However, no performance is perfect, and the girls fell into many of the same traps as other groups at this year’s Festival: several times in the upbeat numbers, we lost the solo due to overpowering backing. It’s all well and good having a powerful base behind you, but if you can’t belt out the number louder than the rest of the group, then they need to tone it down a bit. Also, in a couple of numbers, the girls failed to sing right through to the end of each bar. This was most notable in the weakest number of the set, Eagle Eye Cherry’s Save Tonight, in which the rather same-y backing wasn’t helped by the tendency to peter out at the end of each bar. And while I appreciated the attempt to change things up with some numbers that only included half the group, these may have been more effective if they were close harmony numbers, rather than upbeat ones, which often felt a little sparse.

However, these niggles shouldn’t take away from the fact that this was a outstanding demonstration of not just vocal talent, but also the benefits of active self-improvement and a refusal to rest on your laurels. Seriously encouraging stuff from the girls from Oxford.

The Alleycats Take Two Steps Forward and One Step Back

The Alleycats: Contemporary A Cappella

The Alleycats: Contemporary A Cappella

Rating: 8/10

Something odd is happening to the Alleycats. For years, they played to their strengths, both competitively and in Fringe sets – that strength being an ability to provide an energetic, enthusiastic performance combined with some slick and emphatic choreography, occasionally (but less so recently) at the expense of musicality. Indeed, having won an award for Outstanding Choreography or Performance in three of the last five Voice Festival UK seasons, the Alleycats are renowned across the a cappella scene for their vivacious performances.

It seems, though, that times, they are a-changin’. While the ‘Cats put just as much tireless energy as ever into their Fringe performance, the mixed results demonstrated the continued emergence of a new, tightly blended and musically precise group, while casting question marks over the relevance of their choreography.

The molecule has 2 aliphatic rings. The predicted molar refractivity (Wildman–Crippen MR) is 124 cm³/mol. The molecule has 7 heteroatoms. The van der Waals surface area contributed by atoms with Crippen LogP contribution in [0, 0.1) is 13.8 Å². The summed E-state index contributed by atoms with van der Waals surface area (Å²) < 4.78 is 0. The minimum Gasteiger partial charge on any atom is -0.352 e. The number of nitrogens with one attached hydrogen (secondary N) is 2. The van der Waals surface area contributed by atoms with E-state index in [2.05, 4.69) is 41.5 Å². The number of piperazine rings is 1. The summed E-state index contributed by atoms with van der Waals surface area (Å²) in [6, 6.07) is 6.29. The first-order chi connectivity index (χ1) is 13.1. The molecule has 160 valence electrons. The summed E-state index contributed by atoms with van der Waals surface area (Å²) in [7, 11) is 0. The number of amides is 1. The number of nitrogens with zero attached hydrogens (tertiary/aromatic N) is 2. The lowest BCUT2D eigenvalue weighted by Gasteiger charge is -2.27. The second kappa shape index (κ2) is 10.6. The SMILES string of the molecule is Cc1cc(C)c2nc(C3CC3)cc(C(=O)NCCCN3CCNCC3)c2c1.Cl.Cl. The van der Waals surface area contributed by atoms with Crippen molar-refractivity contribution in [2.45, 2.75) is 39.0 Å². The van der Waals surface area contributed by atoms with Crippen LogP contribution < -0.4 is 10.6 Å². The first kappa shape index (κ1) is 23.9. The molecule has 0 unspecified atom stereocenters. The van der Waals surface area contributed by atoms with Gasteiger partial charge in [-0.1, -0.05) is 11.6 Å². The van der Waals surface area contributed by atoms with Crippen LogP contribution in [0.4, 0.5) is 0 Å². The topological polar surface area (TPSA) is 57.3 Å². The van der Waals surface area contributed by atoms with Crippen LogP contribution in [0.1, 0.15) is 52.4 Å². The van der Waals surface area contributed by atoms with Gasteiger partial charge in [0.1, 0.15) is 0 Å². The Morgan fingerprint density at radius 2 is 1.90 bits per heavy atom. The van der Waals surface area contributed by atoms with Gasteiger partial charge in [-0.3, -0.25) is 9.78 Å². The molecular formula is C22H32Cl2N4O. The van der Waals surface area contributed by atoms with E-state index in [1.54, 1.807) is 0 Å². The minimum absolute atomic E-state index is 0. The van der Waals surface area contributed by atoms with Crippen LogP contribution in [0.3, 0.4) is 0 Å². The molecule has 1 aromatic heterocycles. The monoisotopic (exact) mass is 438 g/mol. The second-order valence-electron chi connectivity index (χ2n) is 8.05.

It wasn’t that their choreography was bad; on the contrary, it established each and every member of the group, at the very least, as a competent dancer, and was performed with vigorous energy and beaming smiles the whole way through. It was more the fact that it was irrelevant and, at times, unnecessary. This was evident from the very first number, As Long As You Love Me, in which the choreography, while not affecting the music at all, ended up being more of a distraction than an addition to the number. It looked fun, don’t get me wrong, but as an audience member, it didn’t do anything for me.

Choreography aside, the Alleycats were really impressive, and demonstrated a great deal of musical variety throughout the set, with some real gems, both individually and collectively. The standout performer of the afternoon was undoubtedly Ollie Hayes, who took on most of the male lead vocals with great proficiency, but was really in his element during the sole jazz number of the set, Moondance, displaying some Michael Buble-esque vocals in a tight and compelling arrangement that made me feel like I was still in the Gargoyles concert I had just left.

Highlights were plentiful throughout the set: Steph Bown delivered a gorgeous soprano solo on Fleetwood Mac’s Landslide, although the backing did seem a little murky at times; Ayanna Coleman impressed as always with her soulful rendition of Dancing On My Own, who despite having a tired voice, was still able to bring a tear to my eye through the sheer emotion she brought to the number; and the powerful finale, Shake It Out, remains my favourite Alleycat track of the year, so I was delighted that they chose it for the audience participation number of the set. I heartily joined in.

There were a couple of musical issues, however – the lack of amplification has caused soloists Festival-wide to struggle to be heard over the rest of the group, but this seemed to be a particular issue in this performance, with a lot of the up-tempo numbers remaining firmly at mezzo-forte throughout and drowning out the talented soloist. The group did seem to be lacking tenors too, especially when Hayes or MD Brendan Macdonald took lead vocals, leaving the middle of the chord sometimes a little empty. And bizarrely, despite it being a firm Alleycat classic year after year, there were tuning issues in Signed, Sealed, Delivered. I’m pretty sure that was just a one-off.

All-in-all, I really like what seems to be happening in the Alleycat rehearsal room. The group sound better than I have ever heard them, and if they were to tone down or simplify the choreography slightly, or even make it vaguely relate to the song, then they’re not far away from being the complete package.

Gargoyles Stagnate With Play-It-Safe Set

The Oxford Gargoyles: Jazz A Cappella

The Oxford Gargoyles: Jazz A Cappella

Rating: 7.5/10

Previous years’ incarnations of the Gargoyles have been quite something to behold – musicality awards galore from the Voice Festival; five-stars and critical acclaim dished out year upon year at the Edinburgh Fringe Festival; and Up The Scale was one of the a cappella albums of the year, with two of the tracks featured on our top 10 tracks of 2012.

So it was with a whole heap of expectation that I went into see the usually flawless Gargoyles at this year’s Festival, and whether it was my heightened expectations or a slight dip in standards of the group since last year, something didn’t quite click in the same way as it had done in previous years.